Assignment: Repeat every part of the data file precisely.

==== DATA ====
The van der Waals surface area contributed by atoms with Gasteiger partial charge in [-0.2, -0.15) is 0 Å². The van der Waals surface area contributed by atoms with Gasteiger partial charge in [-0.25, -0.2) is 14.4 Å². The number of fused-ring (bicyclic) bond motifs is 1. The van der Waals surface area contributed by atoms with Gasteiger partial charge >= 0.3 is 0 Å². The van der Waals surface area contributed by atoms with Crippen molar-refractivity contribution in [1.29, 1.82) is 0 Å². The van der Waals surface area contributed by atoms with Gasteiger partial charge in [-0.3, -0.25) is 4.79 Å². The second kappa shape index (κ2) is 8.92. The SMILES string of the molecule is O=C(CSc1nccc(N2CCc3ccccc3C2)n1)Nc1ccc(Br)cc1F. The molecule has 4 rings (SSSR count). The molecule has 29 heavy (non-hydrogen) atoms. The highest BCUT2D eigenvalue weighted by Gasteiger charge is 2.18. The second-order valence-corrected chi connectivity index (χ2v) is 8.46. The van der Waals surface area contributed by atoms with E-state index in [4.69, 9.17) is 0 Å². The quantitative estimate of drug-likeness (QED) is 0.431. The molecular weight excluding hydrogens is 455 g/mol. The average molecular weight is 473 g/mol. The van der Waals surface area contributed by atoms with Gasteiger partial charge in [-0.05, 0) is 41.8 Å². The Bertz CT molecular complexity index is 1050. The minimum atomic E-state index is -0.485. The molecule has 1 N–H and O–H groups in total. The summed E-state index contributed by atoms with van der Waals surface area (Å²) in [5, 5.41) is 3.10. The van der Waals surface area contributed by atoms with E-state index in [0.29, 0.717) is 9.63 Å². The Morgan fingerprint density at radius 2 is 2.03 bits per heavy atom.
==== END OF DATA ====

The van der Waals surface area contributed by atoms with Gasteiger partial charge in [-0.2, -0.15) is 0 Å². The van der Waals surface area contributed by atoms with Gasteiger partial charge in [-0.25, -0.2) is 14.4 Å². The number of fused-ring (bicyclic) bond motifs is 1. The van der Waals surface area contributed by atoms with Gasteiger partial charge >= 0.3 is 0 Å². The van der Waals surface area contributed by atoms with Crippen molar-refractivity contribution in [1.29, 1.82) is 0 Å². The van der Waals surface area contributed by atoms with Gasteiger partial charge in [-0.3, -0.25) is 4.79 Å². The second kappa shape index (κ2) is 8.92. The SMILES string of the molecule is O=C(CSc1nccc(N2CCc3ccccc3C2)n1)Nc1ccc(Br)cc1F. The molecule has 4 rings (SSSR count). The molecule has 29 heavy (non-hydrogen) atoms. The highest BCUT2D eigenvalue weighted by Gasteiger charge is 2.18. The second-order valence-corrected chi connectivity index (χ2v) is 8.46. The van der Waals surface area contributed by atoms with E-state index in [4.69, 9.17) is 0 Å². The quantitative estimate of drug-likeness (QED) is 0.431. The molecular weight excluding hydrogens is 455 g/mol. The average molecular weight is 473 g/mol. The van der Waals surface area contributed by atoms with Gasteiger partial charge in [-0.05, 0) is 41.8 Å². The Bertz CT molecular complexity index is 1050. The minimum atomic E-state index is -0.485. The molecule has 1 N–H and O–H groups in total. The summed E-state index contributed by atoms with van der Waals surface area (Å²) in [5, 5.41) is 3.10. The van der Waals surface area contributed by atoms with E-state index in [0.29, 0.717) is 9.63 Å². The Morgan fingerprint density at radius 2 is 2.03 bits per heavy atom.